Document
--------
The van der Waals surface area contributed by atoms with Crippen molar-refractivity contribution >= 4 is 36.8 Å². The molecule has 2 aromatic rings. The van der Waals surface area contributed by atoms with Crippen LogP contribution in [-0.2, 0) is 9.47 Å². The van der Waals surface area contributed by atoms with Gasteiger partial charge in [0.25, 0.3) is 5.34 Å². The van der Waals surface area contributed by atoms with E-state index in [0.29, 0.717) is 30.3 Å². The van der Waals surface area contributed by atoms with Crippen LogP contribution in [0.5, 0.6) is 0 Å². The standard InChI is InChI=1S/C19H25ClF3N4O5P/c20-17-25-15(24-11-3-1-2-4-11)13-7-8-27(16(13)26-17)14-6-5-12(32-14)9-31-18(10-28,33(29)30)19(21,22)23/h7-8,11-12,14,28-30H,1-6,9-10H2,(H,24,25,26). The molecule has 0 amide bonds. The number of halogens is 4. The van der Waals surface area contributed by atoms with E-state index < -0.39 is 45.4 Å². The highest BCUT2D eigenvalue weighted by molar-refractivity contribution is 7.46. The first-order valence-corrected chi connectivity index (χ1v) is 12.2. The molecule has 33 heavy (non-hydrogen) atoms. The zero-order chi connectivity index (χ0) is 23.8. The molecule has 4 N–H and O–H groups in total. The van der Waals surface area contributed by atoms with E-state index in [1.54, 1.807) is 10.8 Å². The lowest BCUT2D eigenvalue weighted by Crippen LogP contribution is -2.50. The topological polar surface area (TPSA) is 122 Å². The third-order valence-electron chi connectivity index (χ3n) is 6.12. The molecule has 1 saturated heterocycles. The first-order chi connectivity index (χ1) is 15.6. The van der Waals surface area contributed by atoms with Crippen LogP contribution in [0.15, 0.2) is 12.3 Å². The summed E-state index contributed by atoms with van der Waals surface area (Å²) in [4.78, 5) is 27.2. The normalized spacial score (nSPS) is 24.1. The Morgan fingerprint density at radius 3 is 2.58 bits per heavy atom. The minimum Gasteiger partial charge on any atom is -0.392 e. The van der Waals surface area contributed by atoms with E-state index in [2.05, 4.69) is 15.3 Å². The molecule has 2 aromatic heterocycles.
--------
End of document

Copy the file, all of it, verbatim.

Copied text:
The van der Waals surface area contributed by atoms with Crippen molar-refractivity contribution >= 4 is 36.8 Å². The molecule has 2 aromatic rings. The van der Waals surface area contributed by atoms with Crippen LogP contribution in [-0.2, 0) is 9.47 Å². The van der Waals surface area contributed by atoms with Gasteiger partial charge in [0.25, 0.3) is 5.34 Å². The van der Waals surface area contributed by atoms with E-state index in [0.29, 0.717) is 30.3 Å². The van der Waals surface area contributed by atoms with Crippen LogP contribution in [0.5, 0.6) is 0 Å². The standard InChI is InChI=1S/C19H25ClF3N4O5P/c20-17-25-15(24-11-3-1-2-4-11)13-7-8-27(16(13)26-17)14-6-5-12(32-14)9-31-18(10-28,33(29)30)19(21,22)23/h7-8,11-12,14,28-30H,1-6,9-10H2,(H,24,25,26). The molecule has 0 amide bonds. The number of halogens is 4. The van der Waals surface area contributed by atoms with E-state index < -0.39 is 45.4 Å². The highest BCUT2D eigenvalue weighted by molar-refractivity contribution is 7.46. The first-order valence-corrected chi connectivity index (χ1v) is 12.2. The molecule has 33 heavy (non-hydrogen) atoms. The zero-order chi connectivity index (χ0) is 23.8. The molecule has 4 N–H and O–H groups in total. The van der Waals surface area contributed by atoms with E-state index in [1.54, 1.807) is 10.8 Å². The lowest BCUT2D eigenvalue weighted by Crippen LogP contribution is -2.50. The topological polar surface area (TPSA) is 122 Å². The third-order valence-electron chi connectivity index (χ3n) is 6.12. The molecule has 1 saturated heterocycles. The first-order chi connectivity index (χ1) is 15.6. The van der Waals surface area contributed by atoms with Crippen LogP contribution in [0.15, 0.2) is 12.3 Å². The summed E-state index contributed by atoms with van der Waals surface area (Å²) in [4.78, 5) is 27.2. The normalized spacial score (nSPS) is 24.1. The Morgan fingerprint density at radius 3 is 2.58 bits per heavy atom. The minimum Gasteiger partial charge on any atom is -0.392 e. The van der Waals surface area contributed by atoms with E-state index in [2.05, 4.69) is 15.3 Å². The molecule has 2 aromatic heterocycles.